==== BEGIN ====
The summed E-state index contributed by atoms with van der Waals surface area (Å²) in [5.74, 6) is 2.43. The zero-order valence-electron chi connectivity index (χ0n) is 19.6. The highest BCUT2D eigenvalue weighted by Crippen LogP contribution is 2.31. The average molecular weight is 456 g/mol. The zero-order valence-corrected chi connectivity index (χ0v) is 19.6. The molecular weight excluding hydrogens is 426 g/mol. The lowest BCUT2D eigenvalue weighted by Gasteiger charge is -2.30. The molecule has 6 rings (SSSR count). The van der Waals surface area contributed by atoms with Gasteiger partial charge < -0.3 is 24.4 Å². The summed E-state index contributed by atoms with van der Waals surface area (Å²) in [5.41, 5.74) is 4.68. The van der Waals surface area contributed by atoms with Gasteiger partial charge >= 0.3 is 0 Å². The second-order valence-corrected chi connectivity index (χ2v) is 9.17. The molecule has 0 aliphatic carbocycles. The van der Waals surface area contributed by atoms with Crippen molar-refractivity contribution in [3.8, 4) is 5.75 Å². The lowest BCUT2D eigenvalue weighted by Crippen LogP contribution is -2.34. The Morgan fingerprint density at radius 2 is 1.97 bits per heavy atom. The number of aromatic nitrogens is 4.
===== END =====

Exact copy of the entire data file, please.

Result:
The summed E-state index contributed by atoms with van der Waals surface area (Å²) in [5.74, 6) is 2.43. The zero-order valence-electron chi connectivity index (χ0n) is 19.6. The highest BCUT2D eigenvalue weighted by Crippen LogP contribution is 2.31. The average molecular weight is 456 g/mol. The zero-order valence-corrected chi connectivity index (χ0v) is 19.6. The molecular weight excluding hydrogens is 426 g/mol. The lowest BCUT2D eigenvalue weighted by Gasteiger charge is -2.30. The molecule has 6 rings (SSSR count). The van der Waals surface area contributed by atoms with Gasteiger partial charge < -0.3 is 24.4 Å². The summed E-state index contributed by atoms with van der Waals surface area (Å²) in [5.41, 5.74) is 4.68. The van der Waals surface area contributed by atoms with Gasteiger partial charge >= 0.3 is 0 Å². The second-order valence-corrected chi connectivity index (χ2v) is 9.17. The molecule has 0 aliphatic carbocycles. The van der Waals surface area contributed by atoms with Crippen molar-refractivity contribution in [3.8, 4) is 5.75 Å². The lowest BCUT2D eigenvalue weighted by Crippen LogP contribution is -2.34. The Morgan fingerprint density at radius 2 is 1.97 bits per heavy atom. The number of aromatic nitrogens is 4.